They’re re-planting the grass in the fake bushland, it was normal leafy grass, and I see they’re putting in that grass that grows on runners, and using a lot of sand. It seems to do a better job and needs less water.

#21
I-filed10:27 pm, 08 May 08

Back in the early 80s a ‘bundah boy broke his arm on saturday before the Monday he was due to start work at the House – endured it in agony for the weekend, turned up for his new job – “had an injury” and was on generous compo!

There was a select bunch of select people on the viewing platform on the flagpole on the day the RAF Red Arrows did a display in 1996 – one of the planes thundered toward the flagpole and turned 180 degrees a WHISKER (it seemed) before hitting it – nearly causing heart attacks.

A tiny unsecured balcony with a door unlocked to the outside, out of direct sight of Security was kept open well after 9/11 despite the security risk, largely so Nick Sherry could nip out on the first floor for a smoke – until frighteningly recently, ANYONE on the planet could have got in with a gun without going through security, with a hook and three metres of rope.

The (then) Art Curator was busted shoplifting in New York a few years ago. She used to be known as an ‘agent of death’ because the policy was to buy art from living artists – so she would turn up pretty much at deathbeds to secure deals!

Painter Mandy Martin was HATED by Security for throwing a massive tanty when the security guards wouldn’t allocate staff on a Sunday to open up the Great Hall in response to an imperious order from her, so she could show her visitor ‘her’ artwork. She complained to the Joint House, who told her to shove it.

The ‘red’ and ‘green’ Senate/Reps theme extends to very, very light shading of the plaster – natural alabasters or some kind of marble dust, sourced from Italy – on either side of the building.

When the front door, door to the Great Hall etc all the way past the PM’s office are opened, there isn’t even a glass pane in the line of sight from Mt Ainslie through to the base of the Land Axis – it used to be opened up once a year.

There is LOTS of “Joh for PM” graffiti all over the building, beneath the wall finishes.

The Joint House decided to skimp on just ONE aspect of the building when the budget had to be tightened. Not one cent was tightened up on the parquetry, soft carpet underlay etc – they inconsiderately tightened the gap in the ceiling, so cablers etc have a cruelly tight space to work in. It’s contrary to all OHS practices.

#22
AussieGal8310:54 pm, 08 May 08

Thats so cool. How do you know all that stuff?

#23
ant11:12 pm, 08 May 08

When they first opened it, the walkways were all parquetry. and then the Wimmin marched over it in high heeled 80s shoes and it was pock-marked in a trice. Yeah I know but in those days they actually didn’t think of things like that. So they had to re-think it, and put those upholstered walkways, bordered by parquetry.

#24
Holden Caulfield11:41 pm, 08 May 08

I have very vague recollections of Capital Hill before building started, but can anyone tell me if the road we now know as State Circle existed prior to the completion of Parliament House?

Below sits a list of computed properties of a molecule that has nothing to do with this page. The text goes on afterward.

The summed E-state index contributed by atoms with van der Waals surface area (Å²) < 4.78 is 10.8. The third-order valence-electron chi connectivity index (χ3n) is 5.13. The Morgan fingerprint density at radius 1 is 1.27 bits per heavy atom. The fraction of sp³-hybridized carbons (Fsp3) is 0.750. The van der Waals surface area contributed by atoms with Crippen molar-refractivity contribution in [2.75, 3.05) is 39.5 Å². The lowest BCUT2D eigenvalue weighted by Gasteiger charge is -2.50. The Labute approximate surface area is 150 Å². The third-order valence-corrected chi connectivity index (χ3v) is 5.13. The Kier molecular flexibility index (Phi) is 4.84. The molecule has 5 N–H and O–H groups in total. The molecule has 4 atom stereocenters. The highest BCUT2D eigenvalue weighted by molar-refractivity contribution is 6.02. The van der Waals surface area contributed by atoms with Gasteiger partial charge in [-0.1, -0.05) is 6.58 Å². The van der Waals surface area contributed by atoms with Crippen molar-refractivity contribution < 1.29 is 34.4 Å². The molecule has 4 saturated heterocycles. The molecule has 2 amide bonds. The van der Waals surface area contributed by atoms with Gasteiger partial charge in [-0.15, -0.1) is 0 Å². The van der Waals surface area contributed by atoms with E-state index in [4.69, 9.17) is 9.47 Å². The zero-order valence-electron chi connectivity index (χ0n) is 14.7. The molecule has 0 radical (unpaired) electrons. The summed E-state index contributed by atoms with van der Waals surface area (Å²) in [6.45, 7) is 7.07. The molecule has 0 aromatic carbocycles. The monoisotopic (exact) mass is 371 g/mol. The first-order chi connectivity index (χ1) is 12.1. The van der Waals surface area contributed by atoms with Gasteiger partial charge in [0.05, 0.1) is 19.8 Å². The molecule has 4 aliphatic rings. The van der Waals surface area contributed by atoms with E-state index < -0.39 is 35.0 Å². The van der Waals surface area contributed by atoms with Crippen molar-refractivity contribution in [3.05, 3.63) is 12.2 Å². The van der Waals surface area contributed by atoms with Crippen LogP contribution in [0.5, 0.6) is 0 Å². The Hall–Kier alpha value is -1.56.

#25
ant11:44 pm, 08 May 08

It did, but they buggered around with it after NPH was done. It used to be 2 circles, that went all the way around!

#26
jenny green8:54 am, 09 May 08

I remember going to the site video centre with Mum in school holidays and watching a timelapse film of the building being constructed.

Then my Grandma being thrilled to be invited to the opening by her old mate Joan child.

And finally a very chilly over-night stay on top of the house protesting against the first Gulf War in the early 90s…

#27
jenny green8:54 am, 09 May 08

Site visitor’s centre…

#28
Gungahlin Al9:37 am, 09 May 08

“I rode a horse over the top to the glare from security guards.”

Very cool indeed. Not many people could claim that one Pandy.

My dad’s older brother peeed off the Harbour Bridge during its opening ceremony – nah you trump that.

Best I’ve got for NPH is I was wandering around the government side one weekend about 10 years ago (was at a conference there), and walked straight past a cabinet meeting going with the door wide open. No security anywhere. I got some “looks” from those inside…

Wouldn’t happen these days.

And dined with Sen. John Woodley and his wife in the members’ dining room. Very nice.

#29
GnT11:23 am, 09 May 08

Can we now please stop calling it ‘New’ Parliament House?

#30
Skidbladnir11:26 am, 09 May 08

No, because there are still two Parliament Houses.
Unless they go with the original plan of “Knock down OPH and give an uninterrupted view down ANZAC Pde to Capital Hill”, there will be a need to differentaiate the old one from the new one.

who knows, it might end up like Paris’ Pont Neuf, the oldest bridge in town.

Follow
Follow The RiotACT
Get Premium Membership
Advertisement
The-RiotACT.com Newsletter Sign Up

Images of Canberra

Advertisement
Sponsors
RiotACT Proudly Supports
Advertisement
Copyright © 2014 Riot ACT Holdings Pty Ltd. All rights reserved.